With globalisation, immigration and trade across the countries have taken up the full pace. This has also increased the frequency of people sending money abroad worldwide.
While several currency transfer facilities are available in the market, the correct knowledge related to international money transfers is still scarce. Especially, the information entailing SWIFT/BIC code is something only a handful of people understand among the huge mass transferring funds overseas.
The SWIFT or Society for Worldwide Interbank Financial Telecommunication code is an alpha-numerical sequence of eight or eleven characters. Banks across the world use this as their identification code during international transfers.
While most codes are eleven numbers, the IDs for primary offices only contain eight characters. It usually consists of codes for your bank, its country, specific location and branch in this exact same order. A SWIFT number looks something like SBIN IN BB 455.
This number is a lot like a postcode for your respective bank that ensures your money reaches its correct destination. The SWIFT processes every international payment across the globe; hence, it is impossible to send money abroad without it.
Both BIC and SWIFT codes are the same. BIC stands for Bank Identifies Code, and it, along with SWIFT code, are used interchangeably across banking facilities worldwide.
This is also why you will find many banks referring to it as SWIFT/BIC code instead of selecting one over the other. You should note that this is also sometimes called a SWIFT ID or identifier by certain institutions. However, in the practical application, they are all the same.
As mentioned earlier, you won't be able to send money internationally without a proper BIC number. So, every time you are transferring money to another country, you would have to provide your recipient's bank's code.
Without it, your bank won't recognise a transaction or transfer money overseas to another bank. Thus, you must know both your and your recipient's banks' SWIFT code accurately.
If, for some reason, you provide an incorrect code, your bank will still deduct money from your account. However, the amount will get reverted to your account as the transferring authority could not find a bank corresponding to the code you provided.
Your specific BIC code is usually mentioned on your bank statements. Although that is not the only, you can get this code to receive an international money transfer.
Nowadays, every banking facility has its own website where they let you open a personal account as well. So you can simply log into it that online banking account to get this code. Also, if you are in a great hurry, a quick way to know it would be calling your local branch and asking them.
On the other hand, if you want to send money abroad and require your recipient's bank's SWIFT number, there is a simple way for that too. Use a BIC/SWIFT ID finder that lets people search for the code of a specific branch. You can also use such finders to validate the code you know and confirm it before sending money abroad.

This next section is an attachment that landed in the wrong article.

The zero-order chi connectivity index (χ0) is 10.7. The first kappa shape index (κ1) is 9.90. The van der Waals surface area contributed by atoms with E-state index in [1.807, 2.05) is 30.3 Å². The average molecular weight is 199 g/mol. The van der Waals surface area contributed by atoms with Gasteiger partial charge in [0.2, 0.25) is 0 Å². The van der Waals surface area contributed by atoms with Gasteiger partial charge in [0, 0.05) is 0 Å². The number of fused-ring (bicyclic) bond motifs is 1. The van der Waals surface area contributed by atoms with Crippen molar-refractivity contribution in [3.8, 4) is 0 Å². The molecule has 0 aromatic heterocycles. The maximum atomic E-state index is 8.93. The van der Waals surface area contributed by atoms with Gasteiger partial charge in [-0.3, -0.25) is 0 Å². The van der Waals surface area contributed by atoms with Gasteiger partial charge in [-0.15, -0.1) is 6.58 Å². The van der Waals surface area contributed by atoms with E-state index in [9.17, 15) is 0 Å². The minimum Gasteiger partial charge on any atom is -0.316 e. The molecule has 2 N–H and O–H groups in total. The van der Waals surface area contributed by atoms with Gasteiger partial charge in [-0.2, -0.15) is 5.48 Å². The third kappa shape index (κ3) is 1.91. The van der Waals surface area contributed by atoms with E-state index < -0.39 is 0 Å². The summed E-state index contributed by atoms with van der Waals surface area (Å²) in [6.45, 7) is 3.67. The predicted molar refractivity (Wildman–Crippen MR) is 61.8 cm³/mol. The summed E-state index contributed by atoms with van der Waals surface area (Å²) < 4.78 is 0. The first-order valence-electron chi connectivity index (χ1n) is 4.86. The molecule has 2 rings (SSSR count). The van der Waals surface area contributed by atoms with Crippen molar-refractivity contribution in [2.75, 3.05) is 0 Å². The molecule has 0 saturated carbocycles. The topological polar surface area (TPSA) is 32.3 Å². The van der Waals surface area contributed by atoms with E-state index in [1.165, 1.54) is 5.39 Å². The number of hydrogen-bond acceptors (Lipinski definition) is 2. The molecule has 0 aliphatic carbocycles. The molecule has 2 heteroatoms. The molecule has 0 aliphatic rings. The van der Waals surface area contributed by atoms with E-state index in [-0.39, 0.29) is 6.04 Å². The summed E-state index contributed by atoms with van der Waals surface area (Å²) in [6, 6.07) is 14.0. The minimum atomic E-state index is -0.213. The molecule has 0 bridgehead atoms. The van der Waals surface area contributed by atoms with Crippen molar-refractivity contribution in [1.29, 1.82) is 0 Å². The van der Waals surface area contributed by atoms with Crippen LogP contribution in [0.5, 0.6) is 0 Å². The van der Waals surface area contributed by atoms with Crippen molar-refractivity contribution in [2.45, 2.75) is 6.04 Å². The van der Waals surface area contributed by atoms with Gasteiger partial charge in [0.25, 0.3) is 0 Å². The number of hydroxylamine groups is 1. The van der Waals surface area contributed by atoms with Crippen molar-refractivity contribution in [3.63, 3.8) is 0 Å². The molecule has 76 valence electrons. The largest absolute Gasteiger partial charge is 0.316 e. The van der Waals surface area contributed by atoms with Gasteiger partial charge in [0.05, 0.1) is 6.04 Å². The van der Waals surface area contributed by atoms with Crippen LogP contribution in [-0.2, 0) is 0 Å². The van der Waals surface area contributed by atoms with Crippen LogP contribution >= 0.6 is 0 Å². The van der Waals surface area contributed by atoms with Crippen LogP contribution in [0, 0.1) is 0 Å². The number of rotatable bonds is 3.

Almost every banking facility would ask you to pay an extra processing fee for your international payments. Hence, every time you use your BIC number, you pay about 40-50 pounds extra.
In certain instances, you might also have to pay an additional handling fee when your money transfer request is in transit. Also, as banking facilities use SWIFT numbers to transfer money, they often go through multiple corresponding banks. This, in many cases, mean piled up fees from different banks.
On top of that, the institutions hide details regarding their handling fees in the small print. They do so to ensure you are unaware of their actual charges and fall for their enticing surface level offer.
However, you do not need to comply with such deceiving money transfer services. Instead, select our online international payment facility to send money overseas cheaply . The Currency Club maintains complete transparency and provides one of the most cost-effective ways of transferring money abroad.
An international transaction is impossible without a BIC/SWIFT code. However, most individuals do not know what it is and how to find the code for their own bank. Most people even think that BIC and SWIFT are different identifies, while they are just two names of the same ID.
If you want to send money abroad, you would need the SWIFT/BIC number of your recipient's account. However, using it might cost you a hefty fee as most banks include hidden charges in their facilities.
So, instead of wasting your money and effort on a banking facility, you should opt for The Currency Club's international payment services. With our help, you can send funds from the UK to countries like Australia and Hungary at interbank rates.